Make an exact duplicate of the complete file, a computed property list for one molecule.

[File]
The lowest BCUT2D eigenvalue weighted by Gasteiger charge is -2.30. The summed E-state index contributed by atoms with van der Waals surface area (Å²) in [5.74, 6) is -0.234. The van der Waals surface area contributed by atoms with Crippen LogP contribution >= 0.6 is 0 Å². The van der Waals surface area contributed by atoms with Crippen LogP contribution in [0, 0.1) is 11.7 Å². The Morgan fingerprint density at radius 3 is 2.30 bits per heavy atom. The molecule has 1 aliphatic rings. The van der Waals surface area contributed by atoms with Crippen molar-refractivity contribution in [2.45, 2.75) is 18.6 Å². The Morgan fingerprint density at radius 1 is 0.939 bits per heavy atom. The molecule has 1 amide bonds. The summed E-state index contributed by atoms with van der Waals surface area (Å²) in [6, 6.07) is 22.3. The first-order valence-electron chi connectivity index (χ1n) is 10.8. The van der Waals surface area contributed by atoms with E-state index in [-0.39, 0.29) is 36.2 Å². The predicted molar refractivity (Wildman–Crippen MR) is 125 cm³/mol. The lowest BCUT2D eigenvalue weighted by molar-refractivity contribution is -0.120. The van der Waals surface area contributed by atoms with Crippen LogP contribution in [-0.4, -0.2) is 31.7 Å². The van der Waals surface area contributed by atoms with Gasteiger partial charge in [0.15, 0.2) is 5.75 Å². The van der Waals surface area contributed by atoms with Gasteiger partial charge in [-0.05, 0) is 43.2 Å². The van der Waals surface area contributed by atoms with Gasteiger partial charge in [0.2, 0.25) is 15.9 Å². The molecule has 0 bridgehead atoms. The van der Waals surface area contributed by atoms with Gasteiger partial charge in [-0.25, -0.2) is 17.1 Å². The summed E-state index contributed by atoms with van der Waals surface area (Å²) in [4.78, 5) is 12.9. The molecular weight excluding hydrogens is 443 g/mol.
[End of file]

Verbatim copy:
The lowest BCUT2D eigenvalue weighted by Gasteiger charge is -2.30. The summed E-state index contributed by atoms with van der Waals surface area (Å²) in [5.74, 6) is -0.234. The van der Waals surface area contributed by atoms with Crippen LogP contribution >= 0.6 is 0 Å². The van der Waals surface area contributed by atoms with Crippen LogP contribution in [0, 0.1) is 11.7 Å². The Morgan fingerprint density at radius 3 is 2.30 bits per heavy atom. The molecule has 1 aliphatic rings. The van der Waals surface area contributed by atoms with Crippen molar-refractivity contribution in [2.45, 2.75) is 18.6 Å². The Morgan fingerprint density at radius 1 is 0.939 bits per heavy atom. The molecule has 1 amide bonds. The summed E-state index contributed by atoms with van der Waals surface area (Å²) in [6, 6.07) is 22.3. The first-order valence-electron chi connectivity index (χ1n) is 10.8. The van der Waals surface area contributed by atoms with E-state index in [-0.39, 0.29) is 36.2 Å². The predicted molar refractivity (Wildman–Crippen MR) is 125 cm³/mol. The lowest BCUT2D eigenvalue weighted by molar-refractivity contribution is -0.120. The van der Waals surface area contributed by atoms with Crippen LogP contribution in [-0.4, -0.2) is 31.7 Å². The van der Waals surface area contributed by atoms with Gasteiger partial charge in [0.15, 0.2) is 5.75 Å². The van der Waals surface area contributed by atoms with Gasteiger partial charge in [-0.05, 0) is 43.2 Å². The van der Waals surface area contributed by atoms with Gasteiger partial charge in [0.2, 0.25) is 15.9 Å². The molecule has 0 bridgehead atoms. The van der Waals surface area contributed by atoms with Gasteiger partial charge in [-0.25, -0.2) is 17.1 Å². The summed E-state index contributed by atoms with van der Waals surface area (Å²) in [4.78, 5) is 12.9. The molecular weight excluding hydrogens is 443 g/mol.